Crying “Wolf”

Header image – “The Boy Who Cried Wolf“, by Francis Barlow

Today’s post comes from Barbara in Robbindsale.

I’ve just come from a semi-annual Care Conference with two of the people in charge of my mom’s care at her assisted living residence. This is sort of like parent-teacher conferences, except in reverse – YOU are learning about your PARENT. You find out which medications are working and which aren’t, what other services might be needed, and any concerns on our part or theirs are addressed. You are given a written update, and may have to sign permission slips which will be appropriately filed. “Are we all on the same page?” is one underlying question, and “Do either of us know anything the other doesn’t know that would be helpful?”

The concern I voiced was “What would it take for my mom to get an assisted walk every day?” We resolved that to the best of our ability. Then they had one for me – a new behavior my mom has done just once so far:  testing the system. She apparently called out to one of the cleaning people for help, telling them she had fallen and needed a nurse or caregiver. When the caregiver showed up several minutes later, they learned that she had indeed not fallen, but just wanted to see how long it would be before someone would come to help her.

Oh, boy. We’re going to “watch and wait”, see if this happens again. What is behind it – some sort of desire for attention? If it does happen again, she and I will have a little talk about:  if you create false emergencies, then when you really DO have an emergency maybe no one would believe you… She is still lucid enough to understand that she shouldn’t be doing this.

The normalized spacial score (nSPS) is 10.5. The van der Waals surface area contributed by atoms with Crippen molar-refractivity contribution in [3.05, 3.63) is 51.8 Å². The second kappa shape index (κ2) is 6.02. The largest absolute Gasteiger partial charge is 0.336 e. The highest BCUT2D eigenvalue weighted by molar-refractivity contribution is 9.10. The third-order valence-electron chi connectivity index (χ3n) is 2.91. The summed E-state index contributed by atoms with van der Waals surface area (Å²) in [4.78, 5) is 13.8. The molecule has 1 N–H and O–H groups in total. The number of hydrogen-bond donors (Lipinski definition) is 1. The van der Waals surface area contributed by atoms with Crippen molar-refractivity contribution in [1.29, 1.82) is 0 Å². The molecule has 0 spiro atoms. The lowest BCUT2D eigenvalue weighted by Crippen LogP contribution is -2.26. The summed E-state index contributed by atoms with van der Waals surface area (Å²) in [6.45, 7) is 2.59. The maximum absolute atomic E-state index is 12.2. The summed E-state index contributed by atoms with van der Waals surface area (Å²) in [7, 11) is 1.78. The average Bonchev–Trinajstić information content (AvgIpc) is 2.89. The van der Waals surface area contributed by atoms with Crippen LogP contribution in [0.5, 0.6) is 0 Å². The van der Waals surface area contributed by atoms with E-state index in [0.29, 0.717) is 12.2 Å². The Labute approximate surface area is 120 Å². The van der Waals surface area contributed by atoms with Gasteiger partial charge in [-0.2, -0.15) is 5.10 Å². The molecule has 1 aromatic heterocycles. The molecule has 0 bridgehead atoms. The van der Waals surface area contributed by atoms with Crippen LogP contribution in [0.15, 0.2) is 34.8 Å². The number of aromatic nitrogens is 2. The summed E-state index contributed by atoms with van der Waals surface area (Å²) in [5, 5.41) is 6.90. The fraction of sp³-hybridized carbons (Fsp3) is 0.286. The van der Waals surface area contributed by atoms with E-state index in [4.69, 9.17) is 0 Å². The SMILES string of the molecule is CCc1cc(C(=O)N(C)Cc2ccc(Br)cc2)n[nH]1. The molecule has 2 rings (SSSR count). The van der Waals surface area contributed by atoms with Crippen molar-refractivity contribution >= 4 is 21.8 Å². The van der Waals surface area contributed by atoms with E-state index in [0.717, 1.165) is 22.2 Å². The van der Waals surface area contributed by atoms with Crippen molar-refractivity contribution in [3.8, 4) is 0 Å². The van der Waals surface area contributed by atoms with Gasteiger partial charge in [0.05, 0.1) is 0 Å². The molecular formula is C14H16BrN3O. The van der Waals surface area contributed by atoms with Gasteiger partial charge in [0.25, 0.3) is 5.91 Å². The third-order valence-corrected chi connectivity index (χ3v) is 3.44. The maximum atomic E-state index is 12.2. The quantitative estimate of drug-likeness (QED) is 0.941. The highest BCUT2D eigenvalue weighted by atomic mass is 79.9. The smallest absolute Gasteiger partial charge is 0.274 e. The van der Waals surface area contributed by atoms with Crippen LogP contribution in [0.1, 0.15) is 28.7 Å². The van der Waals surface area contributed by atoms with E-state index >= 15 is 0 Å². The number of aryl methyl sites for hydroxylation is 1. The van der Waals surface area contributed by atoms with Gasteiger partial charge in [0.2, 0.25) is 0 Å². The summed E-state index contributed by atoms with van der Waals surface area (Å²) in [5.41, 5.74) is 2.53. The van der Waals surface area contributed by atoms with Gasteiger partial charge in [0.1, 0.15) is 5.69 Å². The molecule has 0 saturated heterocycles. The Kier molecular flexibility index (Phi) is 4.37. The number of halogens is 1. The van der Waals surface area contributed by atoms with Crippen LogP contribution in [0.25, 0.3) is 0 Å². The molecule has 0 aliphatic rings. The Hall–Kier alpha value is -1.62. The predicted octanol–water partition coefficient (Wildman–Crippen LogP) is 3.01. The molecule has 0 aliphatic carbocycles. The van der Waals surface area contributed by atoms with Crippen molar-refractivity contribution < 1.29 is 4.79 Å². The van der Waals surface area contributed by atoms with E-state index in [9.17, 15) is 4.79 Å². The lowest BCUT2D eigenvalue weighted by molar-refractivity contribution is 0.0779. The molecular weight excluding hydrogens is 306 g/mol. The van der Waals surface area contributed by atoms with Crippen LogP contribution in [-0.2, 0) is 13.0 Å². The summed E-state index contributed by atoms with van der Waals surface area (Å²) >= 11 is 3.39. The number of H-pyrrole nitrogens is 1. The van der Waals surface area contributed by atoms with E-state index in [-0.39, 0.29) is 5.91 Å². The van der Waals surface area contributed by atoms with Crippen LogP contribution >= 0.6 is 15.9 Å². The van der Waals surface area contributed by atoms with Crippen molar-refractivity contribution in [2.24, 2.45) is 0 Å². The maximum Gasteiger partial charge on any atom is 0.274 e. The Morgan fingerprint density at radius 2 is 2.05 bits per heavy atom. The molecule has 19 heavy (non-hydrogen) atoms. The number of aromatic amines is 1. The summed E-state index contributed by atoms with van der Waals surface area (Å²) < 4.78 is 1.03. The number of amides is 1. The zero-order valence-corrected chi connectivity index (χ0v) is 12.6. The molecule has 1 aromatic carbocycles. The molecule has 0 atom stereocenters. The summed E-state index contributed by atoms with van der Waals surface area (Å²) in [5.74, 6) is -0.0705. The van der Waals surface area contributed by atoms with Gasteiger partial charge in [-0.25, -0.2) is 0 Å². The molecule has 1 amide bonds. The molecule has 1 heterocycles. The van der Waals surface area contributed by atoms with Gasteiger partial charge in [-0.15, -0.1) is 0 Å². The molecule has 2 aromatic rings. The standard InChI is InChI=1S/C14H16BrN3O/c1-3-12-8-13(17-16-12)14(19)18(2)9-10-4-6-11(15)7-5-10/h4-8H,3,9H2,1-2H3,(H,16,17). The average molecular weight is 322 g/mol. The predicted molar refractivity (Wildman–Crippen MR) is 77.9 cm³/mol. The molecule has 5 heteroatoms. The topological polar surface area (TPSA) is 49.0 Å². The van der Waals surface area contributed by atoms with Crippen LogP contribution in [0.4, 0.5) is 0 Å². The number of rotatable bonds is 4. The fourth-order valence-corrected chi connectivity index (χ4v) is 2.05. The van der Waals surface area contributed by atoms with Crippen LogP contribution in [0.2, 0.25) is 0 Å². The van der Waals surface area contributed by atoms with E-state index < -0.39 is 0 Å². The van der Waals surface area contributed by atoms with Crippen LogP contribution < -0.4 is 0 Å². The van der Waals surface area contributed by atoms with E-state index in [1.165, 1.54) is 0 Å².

All in all, I am pleased with where she is – she loves the physical space, the resident dog and cats, and she now has pretty good relationships with the staff. There is just this one little glitch.

Have you ever “cried wolf”, or known someone else who did?

49 thoughts on “Crying “Wolf””

  1. I’ve been accused of speaking up when I shouldn’t. That is somewhat like “crying wolf”. I do sometimes have something to say that I think is important and speak up about it when I should keep it to myself. When you have something to say that others may not want to hear you need to wait for the best time to say it or hold back from saying it entirely. Barbara, perhaps your mother had a reason to believe that she needed to test the speed of response. She might have know that doing that testing would not be well received. However, maybe she could not resist doing it just like I can’t resist speaking up when I shouldn’t.

    Liked by 1 person

    1. It is hard, I agree, to wait for the right time to say some things – if you say something all the time, people may stop listening (or not start).

      In my mom’s case, I think she’s losing track of time perception, and she realizes it on some level.. I’m hoping it was a one-time test.

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  2. Rise and Holler for Help, Baboons!

    Like Jim, I am in the speaking up camp, which really irritates others. Recently at an Arizona athletic gym, I finally spoke up about the dialogue of another person using the equipment next to me. He was a guy of about 80 years, parked on a bicycle directly in the sight-line of Fox-so-called-News, (or Fairly Unbalanced). After about three weeks of trying to avoid being in the vicinity of this guy, I discovered he was pretty unavoidable due to his outspoken opinions stated at top volume. He also seemed to be at the gym ALL MORNING.

    “Obama, the Muslim,”
    “That Bitch Hillary”
    “Those Ragheads”

    After a day of revolting hate speech even worse than that listed above, I talked with the gym owner. He seemed to feel helpless about it. He could not manage to grab the remote control and change the channel of the TV or the guy with the mouth. So I let him know I would change gyms if he didn’t do something. I could see in his eyes that he really wanted me to get outa his office.

    Liked by 3 people